As a review by Massachusetts General Hospital explains, those who overtrain are susceptible to changes to both the parasympathetic (rest and digest functions) and sympathetic (fight or flight responses) nervous systems. These changes manifest as symptoms like fatigue, depression, a loss of workout motivation, anxiety, insomnia, and hypertension. 

Woman lying down on the ground on a yoga mat, looking at phone and experiencing exercise burnout

(Image credit: Getty Images)

“At the core of exercise burnout are two critical factors, overtraining and under-recovery,” Dr Aria says. “When we exercise, we stress our mental and physical systems. With adequate rest, these systems respond by growing. Stress plus rest equals growth, so exercise stress may be inevitable but exercise burnout is preventable.”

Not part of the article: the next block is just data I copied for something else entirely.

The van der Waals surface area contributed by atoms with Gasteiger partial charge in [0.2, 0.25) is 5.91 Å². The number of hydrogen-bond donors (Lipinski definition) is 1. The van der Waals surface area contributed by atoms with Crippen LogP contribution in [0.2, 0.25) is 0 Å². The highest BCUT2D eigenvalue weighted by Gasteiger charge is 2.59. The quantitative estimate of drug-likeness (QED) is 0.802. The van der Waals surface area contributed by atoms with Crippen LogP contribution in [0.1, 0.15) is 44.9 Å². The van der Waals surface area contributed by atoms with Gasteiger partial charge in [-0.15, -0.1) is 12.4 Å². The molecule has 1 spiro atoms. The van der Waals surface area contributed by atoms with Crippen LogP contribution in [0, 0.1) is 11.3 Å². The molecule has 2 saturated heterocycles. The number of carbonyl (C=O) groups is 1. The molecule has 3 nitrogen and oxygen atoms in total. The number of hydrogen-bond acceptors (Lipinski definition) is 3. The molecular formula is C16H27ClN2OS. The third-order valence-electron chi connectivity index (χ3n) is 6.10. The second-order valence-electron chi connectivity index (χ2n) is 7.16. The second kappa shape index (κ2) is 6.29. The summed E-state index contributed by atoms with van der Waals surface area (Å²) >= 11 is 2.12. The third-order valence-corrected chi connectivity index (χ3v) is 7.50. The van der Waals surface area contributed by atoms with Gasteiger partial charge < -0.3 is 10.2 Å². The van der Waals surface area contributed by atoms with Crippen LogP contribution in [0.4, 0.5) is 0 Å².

It's also a condition that’s relatively common in the fitness world, thanks to the onus on pushing yourself to get better, stronger, and faster in many cases. “Overtraining syndrome, otherwise known as burnout, is serious,” explains Luke Hughes, a level 4 personal trainer with an MSc in Sport and Nutrition. “It’s more commonly associated with athletes but it’s a condition that rises when a person experiences declining performance and fatigue despite continuing or increasing their training.” 

Signs of exercise burnout

The biggest signs of exercise burnout are extreme tiredness, delayed recovery, and lower performance, says Dr Aria, who is also the author of A Mindful Year. “The mind and the body are intimately connected. This type of burnout impacts us physically and mentally as our reserves become depleted, we feel drained, unmotivated, bored, and begin to dread even the thought of exercising.” Here’s how to spot the signs:   

1. Fatigue

This one’s easy - you just feel mentally and physically exhausted. “Tiredness is perfectly normal after exercise and is usually a sign of a successful workout,” says Hughes, who is also the founder of Origym. “However, fatigue isn’t the same as drowsiness or feeling sleepy. Fatigue from exercise burnout is a feeling of overwhelming tiredness that isn’t relieved by rest or sleep.” 

2. Reduced motivation